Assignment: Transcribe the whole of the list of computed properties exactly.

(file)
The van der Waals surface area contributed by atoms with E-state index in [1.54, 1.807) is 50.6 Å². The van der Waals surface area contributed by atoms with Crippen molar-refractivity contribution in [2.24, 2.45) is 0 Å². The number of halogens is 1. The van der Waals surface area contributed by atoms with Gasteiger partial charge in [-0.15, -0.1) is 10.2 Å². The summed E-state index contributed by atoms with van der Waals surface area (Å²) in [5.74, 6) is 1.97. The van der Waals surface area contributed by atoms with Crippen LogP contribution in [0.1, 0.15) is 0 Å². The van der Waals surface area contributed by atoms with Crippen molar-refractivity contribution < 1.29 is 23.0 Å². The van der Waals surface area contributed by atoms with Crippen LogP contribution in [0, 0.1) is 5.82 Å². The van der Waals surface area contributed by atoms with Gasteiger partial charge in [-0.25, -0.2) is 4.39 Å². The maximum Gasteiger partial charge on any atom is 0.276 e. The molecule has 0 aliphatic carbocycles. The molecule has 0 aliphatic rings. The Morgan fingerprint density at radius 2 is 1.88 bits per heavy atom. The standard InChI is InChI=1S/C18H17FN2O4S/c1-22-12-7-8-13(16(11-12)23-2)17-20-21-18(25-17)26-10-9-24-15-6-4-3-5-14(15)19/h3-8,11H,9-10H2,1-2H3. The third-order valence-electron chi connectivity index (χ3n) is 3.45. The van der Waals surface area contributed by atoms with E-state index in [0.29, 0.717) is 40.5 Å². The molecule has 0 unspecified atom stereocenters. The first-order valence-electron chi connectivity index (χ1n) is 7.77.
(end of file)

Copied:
The van der Waals surface area contributed by atoms with E-state index in [1.54, 1.807) is 50.6 Å². The van der Waals surface area contributed by atoms with Crippen molar-refractivity contribution in [2.24, 2.45) is 0 Å². The number of halogens is 1. The van der Waals surface area contributed by atoms with Gasteiger partial charge in [-0.15, -0.1) is 10.2 Å². The summed E-state index contributed by atoms with van der Waals surface area (Å²) in [5.74, 6) is 1.97. The van der Waals surface area contributed by atoms with Crippen LogP contribution in [0.1, 0.15) is 0 Å². The van der Waals surface area contributed by atoms with Crippen molar-refractivity contribution < 1.29 is 23.0 Å². The van der Waals surface area contributed by atoms with Crippen LogP contribution in [0, 0.1) is 5.82 Å². The van der Waals surface area contributed by atoms with Gasteiger partial charge in [-0.25, -0.2) is 4.39 Å². The maximum Gasteiger partial charge on any atom is 0.276 e. The molecule has 0 aliphatic carbocycles. The molecule has 0 aliphatic rings. The Morgan fingerprint density at radius 2 is 1.88 bits per heavy atom. The standard InChI is InChI=1S/C18H17FN2O4S/c1-22-12-7-8-13(16(11-12)23-2)17-20-21-18(25-17)26-10-9-24-15-6-4-3-5-14(15)19/h3-8,11H,9-10H2,1-2H3. The third-order valence-electron chi connectivity index (χ3n) is 3.45. The van der Waals surface area contributed by atoms with E-state index in [0.29, 0.717) is 40.5 Å². The molecule has 0 unspecified atom stereocenters. The first-order valence-electron chi connectivity index (χ1n) is 7.77.